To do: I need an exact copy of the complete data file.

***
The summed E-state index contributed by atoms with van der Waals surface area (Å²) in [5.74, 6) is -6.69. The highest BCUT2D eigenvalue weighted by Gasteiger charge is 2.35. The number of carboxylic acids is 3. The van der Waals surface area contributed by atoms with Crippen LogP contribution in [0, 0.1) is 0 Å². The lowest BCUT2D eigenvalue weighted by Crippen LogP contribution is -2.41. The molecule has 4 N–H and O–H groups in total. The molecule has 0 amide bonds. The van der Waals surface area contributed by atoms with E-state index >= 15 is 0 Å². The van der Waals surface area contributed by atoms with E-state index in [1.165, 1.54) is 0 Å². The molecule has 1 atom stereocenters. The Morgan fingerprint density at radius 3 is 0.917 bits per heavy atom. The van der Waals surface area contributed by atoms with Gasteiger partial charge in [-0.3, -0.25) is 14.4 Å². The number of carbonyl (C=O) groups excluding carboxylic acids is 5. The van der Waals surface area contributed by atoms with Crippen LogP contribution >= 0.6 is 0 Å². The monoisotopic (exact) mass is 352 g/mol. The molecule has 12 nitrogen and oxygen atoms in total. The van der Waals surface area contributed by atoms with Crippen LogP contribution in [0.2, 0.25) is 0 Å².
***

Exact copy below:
The summed E-state index contributed by atoms with van der Waals surface area (Å²) in [5.74, 6) is -6.69. The highest BCUT2D eigenvalue weighted by Gasteiger charge is 2.35. The number of carboxylic acids is 3. The van der Waals surface area contributed by atoms with Crippen LogP contribution in [0, 0.1) is 0 Å². The lowest BCUT2D eigenvalue weighted by Crippen LogP contribution is -2.41. The molecule has 4 N–H and O–H groups in total. The molecule has 0 amide bonds. The van der Waals surface area contributed by atoms with E-state index >= 15 is 0 Å². The van der Waals surface area contributed by atoms with E-state index in [1.165, 1.54) is 0 Å². The molecule has 1 atom stereocenters. The Morgan fingerprint density at radius 3 is 0.917 bits per heavy atom. The van der Waals surface area contributed by atoms with Gasteiger partial charge in [-0.3, -0.25) is 14.4 Å². The number of carbonyl (C=O) groups excluding carboxylic acids is 5. The van der Waals surface area contributed by atoms with Crippen LogP contribution >= 0.6 is 0 Å². The monoisotopic (exact) mass is 352 g/mol. The molecule has 12 nitrogen and oxygen atoms in total. The van der Waals surface area contributed by atoms with Crippen LogP contribution in [0.2, 0.25) is 0 Å².